Well this certainly sounds like a topic worth reading huh? In reality, it's about one of the most life transforming lessons I've learned.. This blog is not about me (despite the title), it’s about how I've learned to speak and the effectiveness of the statements I make to others.( i.e. "I" and "me" statements.)
Using I and me statements is essential to communication, yet they seem to be a lost art. These statements take complete ownership of what I represent while taking the enormous sting out of any accusations when I tend to “should” all over people (i.e., “you should….” or “Shouldn’t you…?”).
Here’s what I’ve learned:
I and me personalize: (good thing this isn’t a blog on sentence structure because that sounds horrible). When I’m communicating with someone one the most powerful influences I have is my life experiences. When I speak in I and me statements, I’m sharing those personal parts of my life that factually happened. “I was an air traffic controller” or “I am a Christian,” this is all pretty basic stuff; but our lives are more than the obvious basics.
I and me rebuke generalities: I’m often annoyed by those who refuse to take responsibility for their lives by lumping themselves into a nebulous group of whoevers. Phrases like “People tend to…..” or “Everyone does…..” or “we all have…..” are used far too often so that whatever it is they’re talking about will be either minimized or maximized by some kind of group power. Folks will talk about themselves endlessly but avoid personal responsibility if it’s not self promoting.
I and me eliminate the 3rd person: I had a buddy who used to talk about himself like he was 2 people. He would say things like “Well a guy like Joe needs to move on in life,” of “It’s time for Joe to grow up” but he (Joe) couldn’t speak directly about himself or his shortcomings. Sadly this kept him sick a long time.
I and me slam accusation: If you want someone to hear you, especially with those really difficult subjects, then use I and me statements. “Dude, you need to stop drinking, it’s killing you.” I heard those very words before yet they carried little weight because it felt like a lecture. But when someone told me “I used to drink, unthinkable amounts that led to catastrophic results” I listened. It was no longer a lecture but instead this was personal…..which made it powerful.
When I tell a substance abuser that “I’ve been there;” “I was hopeless;” “My life was a train wreck;” “My life is now different;” the focus all of a sudden is not on the substance abuser’s problem but instead it’s on mine. I don’t even have to mention the other person's issue, they know what it is (whether they minimize it or not); they’re aware it’s there.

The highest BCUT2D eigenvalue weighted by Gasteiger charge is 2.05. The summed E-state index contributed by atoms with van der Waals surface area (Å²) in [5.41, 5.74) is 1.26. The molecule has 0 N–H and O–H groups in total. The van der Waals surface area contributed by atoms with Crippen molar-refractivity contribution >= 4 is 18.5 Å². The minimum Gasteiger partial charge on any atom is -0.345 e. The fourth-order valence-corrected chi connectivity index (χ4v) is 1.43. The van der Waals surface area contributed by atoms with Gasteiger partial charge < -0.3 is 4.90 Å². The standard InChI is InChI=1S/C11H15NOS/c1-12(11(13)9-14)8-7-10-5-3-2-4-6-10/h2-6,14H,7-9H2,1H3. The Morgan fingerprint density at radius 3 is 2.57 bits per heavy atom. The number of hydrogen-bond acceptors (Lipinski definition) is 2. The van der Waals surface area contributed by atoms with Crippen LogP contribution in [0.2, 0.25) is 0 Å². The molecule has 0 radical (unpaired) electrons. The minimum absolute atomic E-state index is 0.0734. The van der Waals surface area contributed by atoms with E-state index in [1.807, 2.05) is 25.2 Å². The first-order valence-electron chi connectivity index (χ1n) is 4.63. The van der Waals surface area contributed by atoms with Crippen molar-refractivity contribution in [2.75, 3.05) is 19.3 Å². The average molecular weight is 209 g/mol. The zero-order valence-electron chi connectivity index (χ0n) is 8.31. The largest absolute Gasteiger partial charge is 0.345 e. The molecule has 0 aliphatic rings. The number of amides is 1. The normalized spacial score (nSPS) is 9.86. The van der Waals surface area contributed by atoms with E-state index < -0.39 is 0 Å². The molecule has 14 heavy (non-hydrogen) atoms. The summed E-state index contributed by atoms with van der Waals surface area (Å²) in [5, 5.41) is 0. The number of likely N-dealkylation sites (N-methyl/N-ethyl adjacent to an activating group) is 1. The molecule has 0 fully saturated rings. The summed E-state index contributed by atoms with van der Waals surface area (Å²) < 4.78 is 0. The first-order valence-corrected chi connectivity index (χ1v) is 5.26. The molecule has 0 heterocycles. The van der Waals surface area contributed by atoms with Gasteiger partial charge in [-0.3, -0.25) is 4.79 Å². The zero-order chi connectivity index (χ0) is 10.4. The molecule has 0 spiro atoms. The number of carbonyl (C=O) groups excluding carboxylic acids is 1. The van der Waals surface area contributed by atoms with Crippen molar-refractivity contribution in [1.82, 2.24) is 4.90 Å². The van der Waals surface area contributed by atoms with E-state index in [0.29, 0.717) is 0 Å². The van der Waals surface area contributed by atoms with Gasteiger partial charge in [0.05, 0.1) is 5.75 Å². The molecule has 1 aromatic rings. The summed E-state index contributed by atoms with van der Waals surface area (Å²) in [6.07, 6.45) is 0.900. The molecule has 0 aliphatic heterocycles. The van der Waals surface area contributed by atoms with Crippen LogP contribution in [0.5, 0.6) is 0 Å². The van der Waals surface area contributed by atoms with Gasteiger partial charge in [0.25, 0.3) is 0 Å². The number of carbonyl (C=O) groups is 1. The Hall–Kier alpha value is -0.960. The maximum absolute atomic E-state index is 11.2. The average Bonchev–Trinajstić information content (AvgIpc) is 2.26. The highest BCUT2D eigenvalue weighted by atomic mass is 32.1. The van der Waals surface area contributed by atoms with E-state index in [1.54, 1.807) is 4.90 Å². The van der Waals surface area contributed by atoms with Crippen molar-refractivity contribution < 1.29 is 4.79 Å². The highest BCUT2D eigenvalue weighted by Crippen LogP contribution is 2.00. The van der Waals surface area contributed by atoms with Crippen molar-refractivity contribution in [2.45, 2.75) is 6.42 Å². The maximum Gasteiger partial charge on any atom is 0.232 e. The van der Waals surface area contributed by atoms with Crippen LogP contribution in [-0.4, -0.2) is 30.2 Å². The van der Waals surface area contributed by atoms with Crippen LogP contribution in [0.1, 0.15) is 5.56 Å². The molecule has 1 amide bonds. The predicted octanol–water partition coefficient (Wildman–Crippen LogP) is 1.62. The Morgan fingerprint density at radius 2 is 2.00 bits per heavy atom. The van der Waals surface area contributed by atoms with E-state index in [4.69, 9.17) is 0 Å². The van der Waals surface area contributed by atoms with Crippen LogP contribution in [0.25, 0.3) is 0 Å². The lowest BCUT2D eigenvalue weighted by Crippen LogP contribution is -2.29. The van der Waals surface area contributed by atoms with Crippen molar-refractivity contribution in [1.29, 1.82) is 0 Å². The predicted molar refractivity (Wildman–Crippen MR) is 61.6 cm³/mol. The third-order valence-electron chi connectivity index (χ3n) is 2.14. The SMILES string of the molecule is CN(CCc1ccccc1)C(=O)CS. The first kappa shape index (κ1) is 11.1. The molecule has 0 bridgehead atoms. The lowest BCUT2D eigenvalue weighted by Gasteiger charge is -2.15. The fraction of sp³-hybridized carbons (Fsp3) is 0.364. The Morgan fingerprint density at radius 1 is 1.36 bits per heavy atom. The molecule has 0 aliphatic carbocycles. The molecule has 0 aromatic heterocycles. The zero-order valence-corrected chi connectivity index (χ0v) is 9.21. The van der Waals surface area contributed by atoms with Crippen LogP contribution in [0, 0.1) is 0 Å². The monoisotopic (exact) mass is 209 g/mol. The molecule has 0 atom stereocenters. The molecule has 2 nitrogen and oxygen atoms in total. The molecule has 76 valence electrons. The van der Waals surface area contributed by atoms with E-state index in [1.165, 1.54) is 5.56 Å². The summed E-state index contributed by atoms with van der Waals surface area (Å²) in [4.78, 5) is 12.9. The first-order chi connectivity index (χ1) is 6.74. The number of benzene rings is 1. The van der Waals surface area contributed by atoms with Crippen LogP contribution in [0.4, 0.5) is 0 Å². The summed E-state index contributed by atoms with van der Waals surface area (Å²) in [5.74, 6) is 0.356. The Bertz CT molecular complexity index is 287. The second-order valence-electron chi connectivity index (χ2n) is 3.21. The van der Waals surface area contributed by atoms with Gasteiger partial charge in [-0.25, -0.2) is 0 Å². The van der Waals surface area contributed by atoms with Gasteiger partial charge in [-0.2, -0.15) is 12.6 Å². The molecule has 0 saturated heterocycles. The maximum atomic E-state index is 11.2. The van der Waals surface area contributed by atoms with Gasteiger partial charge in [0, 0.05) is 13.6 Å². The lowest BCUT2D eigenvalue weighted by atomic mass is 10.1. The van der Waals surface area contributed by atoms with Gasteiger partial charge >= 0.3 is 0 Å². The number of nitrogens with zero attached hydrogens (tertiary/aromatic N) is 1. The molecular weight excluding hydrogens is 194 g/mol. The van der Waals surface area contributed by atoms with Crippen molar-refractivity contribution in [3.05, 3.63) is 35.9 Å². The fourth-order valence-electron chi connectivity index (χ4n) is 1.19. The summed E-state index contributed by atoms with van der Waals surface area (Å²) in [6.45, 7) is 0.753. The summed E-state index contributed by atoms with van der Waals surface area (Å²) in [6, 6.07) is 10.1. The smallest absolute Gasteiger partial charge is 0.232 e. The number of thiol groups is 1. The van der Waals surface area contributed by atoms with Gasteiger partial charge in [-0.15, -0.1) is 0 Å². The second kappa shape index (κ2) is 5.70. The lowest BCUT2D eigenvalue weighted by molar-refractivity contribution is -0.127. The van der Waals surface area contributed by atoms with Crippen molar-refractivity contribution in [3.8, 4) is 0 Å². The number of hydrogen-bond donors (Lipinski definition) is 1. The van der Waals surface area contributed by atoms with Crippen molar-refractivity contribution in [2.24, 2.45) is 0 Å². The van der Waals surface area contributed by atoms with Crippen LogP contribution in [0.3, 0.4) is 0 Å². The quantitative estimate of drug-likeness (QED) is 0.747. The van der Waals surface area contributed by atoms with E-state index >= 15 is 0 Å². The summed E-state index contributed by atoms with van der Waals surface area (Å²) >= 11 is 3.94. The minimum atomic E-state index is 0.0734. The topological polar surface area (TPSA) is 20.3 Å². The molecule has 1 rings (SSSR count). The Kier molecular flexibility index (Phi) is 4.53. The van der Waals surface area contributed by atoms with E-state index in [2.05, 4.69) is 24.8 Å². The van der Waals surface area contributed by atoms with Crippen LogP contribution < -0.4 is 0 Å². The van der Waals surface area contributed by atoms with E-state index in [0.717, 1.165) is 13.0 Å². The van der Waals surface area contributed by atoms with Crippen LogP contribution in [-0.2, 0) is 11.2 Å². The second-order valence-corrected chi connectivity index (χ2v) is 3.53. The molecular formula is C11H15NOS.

Finally, I and me begin the path to healing. I believe that through the use of I and me statements, true healing begins because we take real ownership of who we are. This isn’t a “get out of jail free” method where someone uses their shortcomings for a life excuse; instead it’s honestly “owning it” with the intention to do something about it.
I mean, the only person I can actually do something about is me. The words: “I am an alcoholic and drug addict” were hard to say in the beginning. They were a reminder of a thousand mistakes I made in every area of my life, but the negative impact started to reduce in time as the positives of this revelation began to take root. People that talk in generalities don’t get this; they place blame everywhere else while missing this crucial point: you can’t get well if you haven’t identified the problem. When doctors diagnose a problem they don’t tell you “a lot of people get cancer” no they say “You have…..”
When you get used to speaking in I and me terms you begin to take ownership of who you are. Hey, we’re all flawed but we’re also all created uniquely by God. The blessing for me came when I realized that my imperfections were the perfect pathway to my perfect God. Alcohol and drugs weren’t my problem; I was my problem. Once this became clear I got out of the problem and into the solution by surrendering my life to God through His Son: Jesus Christ.
God is the one who originated I and Me so what better example to follow? When Moses asked God what he should tell his people if they asked what God’s name was, God replied: “Tell them I AM has sent me to you” (Exodus 3:14)
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